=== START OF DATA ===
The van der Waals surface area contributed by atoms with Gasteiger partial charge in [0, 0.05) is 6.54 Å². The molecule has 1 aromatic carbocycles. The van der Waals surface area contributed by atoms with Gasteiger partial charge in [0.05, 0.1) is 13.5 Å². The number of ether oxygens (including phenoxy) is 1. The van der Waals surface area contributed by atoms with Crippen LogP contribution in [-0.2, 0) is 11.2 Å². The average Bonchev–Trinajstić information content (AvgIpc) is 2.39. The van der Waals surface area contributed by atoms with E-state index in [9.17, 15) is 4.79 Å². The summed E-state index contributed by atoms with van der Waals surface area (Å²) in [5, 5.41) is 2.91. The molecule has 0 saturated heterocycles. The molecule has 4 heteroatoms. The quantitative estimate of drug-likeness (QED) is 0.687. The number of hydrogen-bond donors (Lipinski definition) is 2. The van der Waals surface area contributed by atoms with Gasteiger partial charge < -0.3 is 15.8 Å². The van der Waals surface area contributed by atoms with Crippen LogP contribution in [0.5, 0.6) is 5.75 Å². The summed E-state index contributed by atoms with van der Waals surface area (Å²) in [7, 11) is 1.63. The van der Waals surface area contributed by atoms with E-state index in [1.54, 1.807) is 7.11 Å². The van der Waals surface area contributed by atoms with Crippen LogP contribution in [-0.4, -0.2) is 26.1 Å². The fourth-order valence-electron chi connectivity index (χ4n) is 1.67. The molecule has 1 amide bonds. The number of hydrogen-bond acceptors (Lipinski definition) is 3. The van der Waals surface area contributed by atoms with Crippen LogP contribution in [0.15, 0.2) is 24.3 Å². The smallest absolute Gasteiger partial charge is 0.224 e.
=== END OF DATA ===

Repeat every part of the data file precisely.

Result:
The van der Waals surface area contributed by atoms with Gasteiger partial charge in [0, 0.05) is 6.54 Å². The molecule has 1 aromatic carbocycles. The van der Waals surface area contributed by atoms with Gasteiger partial charge in [0.05, 0.1) is 13.5 Å². The number of ether oxygens (including phenoxy) is 1. The van der Waals surface area contributed by atoms with Crippen LogP contribution in [-0.2, 0) is 11.2 Å². The average Bonchev–Trinajstić information content (AvgIpc) is 2.39. The van der Waals surface area contributed by atoms with E-state index in [9.17, 15) is 4.79 Å². The summed E-state index contributed by atoms with van der Waals surface area (Å²) in [5, 5.41) is 2.91. The molecule has 0 saturated heterocycles. The molecule has 4 heteroatoms. The quantitative estimate of drug-likeness (QED) is 0.687. The number of hydrogen-bond donors (Lipinski definition) is 2. The van der Waals surface area contributed by atoms with Gasteiger partial charge < -0.3 is 15.8 Å². The van der Waals surface area contributed by atoms with Crippen LogP contribution in [0.5, 0.6) is 5.75 Å². The summed E-state index contributed by atoms with van der Waals surface area (Å²) in [7, 11) is 1.63. The van der Waals surface area contributed by atoms with E-state index in [1.54, 1.807) is 7.11 Å². The van der Waals surface area contributed by atoms with Crippen LogP contribution in [-0.4, -0.2) is 26.1 Å². The fourth-order valence-electron chi connectivity index (χ4n) is 1.67. The molecule has 1 amide bonds. The number of hydrogen-bond acceptors (Lipinski definition) is 3. The van der Waals surface area contributed by atoms with Crippen LogP contribution in [0.15, 0.2) is 24.3 Å². The smallest absolute Gasteiger partial charge is 0.224 e.